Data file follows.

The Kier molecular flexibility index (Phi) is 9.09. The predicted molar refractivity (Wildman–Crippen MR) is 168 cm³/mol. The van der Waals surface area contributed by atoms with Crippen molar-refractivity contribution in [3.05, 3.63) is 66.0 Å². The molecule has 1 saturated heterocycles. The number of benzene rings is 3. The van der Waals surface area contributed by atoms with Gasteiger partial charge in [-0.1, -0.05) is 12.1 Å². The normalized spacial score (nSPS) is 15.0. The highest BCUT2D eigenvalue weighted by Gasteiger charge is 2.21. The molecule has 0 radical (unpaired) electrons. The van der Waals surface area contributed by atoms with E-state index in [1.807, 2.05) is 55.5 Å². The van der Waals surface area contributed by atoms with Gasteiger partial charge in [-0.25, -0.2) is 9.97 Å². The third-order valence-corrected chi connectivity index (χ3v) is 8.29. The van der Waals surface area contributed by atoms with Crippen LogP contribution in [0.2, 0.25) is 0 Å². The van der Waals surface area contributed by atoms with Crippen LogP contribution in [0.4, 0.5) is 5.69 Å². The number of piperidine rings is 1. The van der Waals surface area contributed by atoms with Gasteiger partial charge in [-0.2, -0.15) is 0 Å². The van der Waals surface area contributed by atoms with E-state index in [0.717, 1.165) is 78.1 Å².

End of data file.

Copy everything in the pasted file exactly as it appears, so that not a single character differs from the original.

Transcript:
The Kier molecular flexibility index (Phi) is 9.09. The predicted molar refractivity (Wildman–Crippen MR) is 168 cm³/mol. The van der Waals surface area contributed by atoms with Crippen molar-refractivity contribution in [3.05, 3.63) is 66.0 Å². The molecule has 1 saturated heterocycles. The number of benzene rings is 3. The van der Waals surface area contributed by atoms with Gasteiger partial charge in [-0.1, -0.05) is 12.1 Å². The normalized spacial score (nSPS) is 15.0. The highest BCUT2D eigenvalue weighted by Gasteiger charge is 2.21. The molecule has 0 radical (unpaired) electrons. The van der Waals surface area contributed by atoms with E-state index in [1.807, 2.05) is 55.5 Å². The van der Waals surface area contributed by atoms with Gasteiger partial charge in [-0.25, -0.2) is 9.97 Å². The third-order valence-corrected chi connectivity index (χ3v) is 8.29. The van der Waals surface area contributed by atoms with Crippen LogP contribution in [0.2, 0.25) is 0 Å². The van der Waals surface area contributed by atoms with Crippen LogP contribution in [0.4, 0.5) is 5.69 Å². The number of piperidine rings is 1. The van der Waals surface area contributed by atoms with Gasteiger partial charge in [-0.2, -0.15) is 0 Å². The van der Waals surface area contributed by atoms with E-state index in [0.717, 1.165) is 78.1 Å².